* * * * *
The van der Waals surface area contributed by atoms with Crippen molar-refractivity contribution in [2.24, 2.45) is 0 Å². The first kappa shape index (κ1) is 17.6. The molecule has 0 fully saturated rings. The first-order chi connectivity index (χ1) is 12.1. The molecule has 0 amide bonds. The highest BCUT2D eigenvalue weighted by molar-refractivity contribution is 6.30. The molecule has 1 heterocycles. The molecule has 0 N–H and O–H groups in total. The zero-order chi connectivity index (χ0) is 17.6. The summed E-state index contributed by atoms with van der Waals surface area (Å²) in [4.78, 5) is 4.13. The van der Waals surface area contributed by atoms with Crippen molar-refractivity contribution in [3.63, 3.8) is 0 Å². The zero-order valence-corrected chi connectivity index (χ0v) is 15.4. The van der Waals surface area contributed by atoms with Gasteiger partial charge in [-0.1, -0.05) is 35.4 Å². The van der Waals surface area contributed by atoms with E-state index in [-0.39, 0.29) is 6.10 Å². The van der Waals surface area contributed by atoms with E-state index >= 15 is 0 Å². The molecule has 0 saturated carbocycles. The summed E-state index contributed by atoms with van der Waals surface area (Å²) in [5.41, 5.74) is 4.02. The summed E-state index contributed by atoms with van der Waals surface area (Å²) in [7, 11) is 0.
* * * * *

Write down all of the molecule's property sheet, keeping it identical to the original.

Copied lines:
The van der Waals surface area contributed by atoms with Crippen molar-refractivity contribution in [2.24, 2.45) is 0 Å². The first kappa shape index (κ1) is 17.6. The molecule has 0 fully saturated rings. The first-order chi connectivity index (χ1) is 12.1. The molecule has 0 amide bonds. The highest BCUT2D eigenvalue weighted by molar-refractivity contribution is 6.30. The molecule has 1 heterocycles. The molecule has 0 N–H and O–H groups in total. The zero-order chi connectivity index (χ0) is 17.6. The summed E-state index contributed by atoms with van der Waals surface area (Å²) in [4.78, 5) is 4.13. The van der Waals surface area contributed by atoms with Crippen molar-refractivity contribution in [3.63, 3.8) is 0 Å². The zero-order valence-corrected chi connectivity index (χ0v) is 15.4. The van der Waals surface area contributed by atoms with Gasteiger partial charge in [-0.1, -0.05) is 35.4 Å². The van der Waals surface area contributed by atoms with E-state index in [-0.39, 0.29) is 6.10 Å². The van der Waals surface area contributed by atoms with E-state index >= 15 is 0 Å². The molecule has 0 saturated carbocycles. The summed E-state index contributed by atoms with van der Waals surface area (Å²) in [5.41, 5.74) is 4.02. The summed E-state index contributed by atoms with van der Waals surface area (Å²) in [7, 11) is 0.